This piece was originally published on Fortra’s blog.
Infosecurity Europe has closed its doors for another year. The aftermath of these events can be a strange time; still reeling from the chaos of the show floor and nursing feet unaccustomed to such intense use, it’s often difficult to make sense of everything we’ve learned. But, as the old adage goes, “when in doubt, write it out.” So, I thought I’d do just that. Without further ado, here’s the key takeaways from my colleague, Donnie MacColl, and myself.
Changing Approaches in Awareness Training
It’s no secret that the industry has grown tired of one-size-fits-all, check-box security awareness training. When training initiatives such as these were initially worthwhile, the ever-evolving threat landscape has quickly rendered them obsolete. It’s been encouraging to hear more about the desire from organizations to invest in new approaches to security awareness training at this year’s Infosecurity Europe.
While traditional, phishing-focused security awareness training tools are still useful, it’s been great to hear so many discussions about making the shift to more holistic, role-based training. The fact is, everyone in an organization needs to be aware of all cybersecurity best practices; creating complex, unique passwords and implementing multi-factor authentication, for example. Organizations are clearly going to make the effort to gamify training and increase engagement, which is also good to see.
Infrastructure Protection, Resilience, and Regulation
Another key talking point at this year’s Infosecurity Europe was the importance of infrastructure protection and how regulation – like the Digital Operational Resilience Act (DORA) – is driving the conversation around resilience.
We’re seeing organizations focusing more on understanding their environment’s risks and how to direct their resources to the most critical areas. At the Fortra stand this year, many clients and prospects have been asking us how our solutions will help them prioritize their threats, and we’ve been more than happy to oblige.
Similarly, we’re seeing a lot of organizations – particularly financial institutions – seeking to go further than what is required of them. Many people I spoke to expressed a desire to implement in-house penetration testing, continually scanning their environment so they don’t get any nasty surprises when they employ a third party come reporting time.
My colleague, Donnie MacColl, felt the same way:
“The conversation around resilience at this year’s conference is a clear indicator that organizations have accepted that mistakes will happen, and compromises will occur. However, we need to remember that it's easier to prevent an attack than fix it when it occurs. Vendors are showcasing a ton of new data-loss-prevention (DLP), managed detection and response, and automated solutions, suggesting that buyers are putting a lot of stock into solutions that help smaller security teams do more with less.”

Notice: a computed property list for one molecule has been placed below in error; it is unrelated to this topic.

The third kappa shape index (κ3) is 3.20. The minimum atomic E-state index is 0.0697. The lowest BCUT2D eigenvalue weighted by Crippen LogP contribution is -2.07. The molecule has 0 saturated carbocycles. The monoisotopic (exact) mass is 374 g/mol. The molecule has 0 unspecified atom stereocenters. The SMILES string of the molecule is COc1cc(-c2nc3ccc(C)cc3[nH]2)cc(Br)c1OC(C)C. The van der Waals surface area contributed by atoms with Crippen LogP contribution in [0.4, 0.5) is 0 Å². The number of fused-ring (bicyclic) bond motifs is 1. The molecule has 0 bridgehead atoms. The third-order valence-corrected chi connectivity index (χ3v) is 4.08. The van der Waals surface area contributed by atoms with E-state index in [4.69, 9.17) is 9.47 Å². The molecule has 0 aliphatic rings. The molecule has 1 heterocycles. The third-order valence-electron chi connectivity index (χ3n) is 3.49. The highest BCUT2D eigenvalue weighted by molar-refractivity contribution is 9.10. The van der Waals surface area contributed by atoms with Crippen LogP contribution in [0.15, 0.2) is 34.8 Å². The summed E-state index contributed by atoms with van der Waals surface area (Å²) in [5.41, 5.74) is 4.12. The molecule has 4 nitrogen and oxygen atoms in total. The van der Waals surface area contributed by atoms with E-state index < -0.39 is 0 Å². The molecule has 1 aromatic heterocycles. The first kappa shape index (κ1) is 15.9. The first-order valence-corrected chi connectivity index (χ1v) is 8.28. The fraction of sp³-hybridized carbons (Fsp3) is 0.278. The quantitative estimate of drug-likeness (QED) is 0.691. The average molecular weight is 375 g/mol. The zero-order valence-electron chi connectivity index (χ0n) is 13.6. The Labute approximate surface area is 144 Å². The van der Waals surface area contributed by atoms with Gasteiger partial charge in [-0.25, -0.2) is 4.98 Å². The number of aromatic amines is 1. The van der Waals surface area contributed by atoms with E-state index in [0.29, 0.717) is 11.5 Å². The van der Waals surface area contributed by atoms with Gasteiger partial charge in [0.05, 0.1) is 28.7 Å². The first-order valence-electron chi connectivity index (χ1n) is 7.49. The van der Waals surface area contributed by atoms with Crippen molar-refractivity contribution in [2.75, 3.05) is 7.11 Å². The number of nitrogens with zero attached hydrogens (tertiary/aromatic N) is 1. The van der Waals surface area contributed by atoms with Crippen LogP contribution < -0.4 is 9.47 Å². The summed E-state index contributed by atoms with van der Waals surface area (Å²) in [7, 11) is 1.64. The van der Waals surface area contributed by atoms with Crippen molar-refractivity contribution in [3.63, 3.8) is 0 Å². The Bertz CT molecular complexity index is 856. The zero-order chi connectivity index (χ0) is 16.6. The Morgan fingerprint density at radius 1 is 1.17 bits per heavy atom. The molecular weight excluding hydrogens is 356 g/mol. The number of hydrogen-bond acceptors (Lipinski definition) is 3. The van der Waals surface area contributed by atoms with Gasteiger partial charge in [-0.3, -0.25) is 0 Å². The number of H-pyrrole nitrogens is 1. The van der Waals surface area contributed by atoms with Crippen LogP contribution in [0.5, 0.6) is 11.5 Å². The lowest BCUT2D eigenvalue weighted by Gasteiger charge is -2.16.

On the topic of DLP and data classification, it’s worth noting that there has been a shift in perspectives. When organizations have attempted to classify data in the past, it wouldn't work because staff struggled to access important data. Now, however, the industry is focusing more on identifying the most sensitive data and protecting it accordingly, while less important data is subject to less stringent access controls.
Consolidation and Automation
As part of a panel discussion on digital transformation, David Cartwright, CISO at Santander International made an interesting point: it’s better to use 100% of three security tools, than 10% of ten security tools. Amidst market calls for consolidation, this really hit home.
The problem with the patchwork security stacks so many organizations have is that it’s very easy for vendors to pass the buck. If something goes wrong, instead of trying to fix it, they can simply blame another vendor, who blames another vendor, and on and on ad infinitum.
Similarly, as reporting requirements come thick and fast, security teams will have to spend an unnecessary amount of time consolidating results from across all their solutions; seeking out vendors, like Fortra, who offer multiple solutions all from under one roof, is going to go a long way to easing compliance headaches.
Similarly, automation has been a key topic at this year’s Infosecurity Europe. Security teams are smaller, but the threats they face are greater; automated tools are the only way to fix this problem. Managed detection and response (MDR) solutions are also firmly in the spotlight – few organizations have the resources to continuously monitor their environments and respond to threats; managed solutions are clearly the way forward.
All in all, it’s been a great three days. In an increasingly remote world, I always relish the opportunity to interact with my peers face-to-face, get a sense of where the industry is at, and catch up with old friends. I can’t wait until next year.